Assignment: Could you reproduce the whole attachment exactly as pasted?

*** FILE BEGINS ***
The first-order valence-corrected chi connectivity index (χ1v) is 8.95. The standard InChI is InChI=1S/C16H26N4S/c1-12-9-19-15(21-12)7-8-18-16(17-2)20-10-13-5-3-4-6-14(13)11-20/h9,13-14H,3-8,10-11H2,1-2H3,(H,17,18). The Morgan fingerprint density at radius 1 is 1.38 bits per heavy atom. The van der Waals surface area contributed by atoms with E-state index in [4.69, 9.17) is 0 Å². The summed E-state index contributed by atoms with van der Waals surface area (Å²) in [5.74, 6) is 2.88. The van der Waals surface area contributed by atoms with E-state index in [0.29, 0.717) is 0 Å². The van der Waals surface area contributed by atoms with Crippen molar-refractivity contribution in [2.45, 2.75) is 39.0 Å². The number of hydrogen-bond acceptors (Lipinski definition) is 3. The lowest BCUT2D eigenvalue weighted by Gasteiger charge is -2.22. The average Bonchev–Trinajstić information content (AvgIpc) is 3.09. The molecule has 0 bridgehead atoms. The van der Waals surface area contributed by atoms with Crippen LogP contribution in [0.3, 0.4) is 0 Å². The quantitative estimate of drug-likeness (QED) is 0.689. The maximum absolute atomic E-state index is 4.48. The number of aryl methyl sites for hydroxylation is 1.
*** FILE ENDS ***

The first-order valence-corrected chi connectivity index (χ1v) is 8.95. The standard InChI is InChI=1S/C16H26N4S/c1-12-9-19-15(21-12)7-8-18-16(17-2)20-10-13-5-3-4-6-14(13)11-20/h9,13-14H,3-8,10-11H2,1-2H3,(H,17,18). The Morgan fingerprint density at radius 1 is 1.38 bits per heavy atom. The van der Waals surface area contributed by atoms with E-state index in [4.69, 9.17) is 0 Å². The summed E-state index contributed by atoms with van der Waals surface area (Å²) in [5.74, 6) is 2.88. The van der Waals surface area contributed by atoms with E-state index in [0.29, 0.717) is 0 Å². The van der Waals surface area contributed by atoms with Crippen molar-refractivity contribution in [2.45, 2.75) is 39.0 Å². The number of hydrogen-bond acceptors (Lipinski definition) is 3. The lowest BCUT2D eigenvalue weighted by Gasteiger charge is -2.22. The average Bonchev–Trinajstić information content (AvgIpc) is 3.09. The molecule has 0 bridgehead atoms. The van der Waals surface area contributed by atoms with Crippen LogP contribution in [0.3, 0.4) is 0 Å². The quantitative estimate of drug-likeness (QED) is 0.689. The maximum absolute atomic E-state index is 4.48. The number of aryl methyl sites for hydroxylation is 1.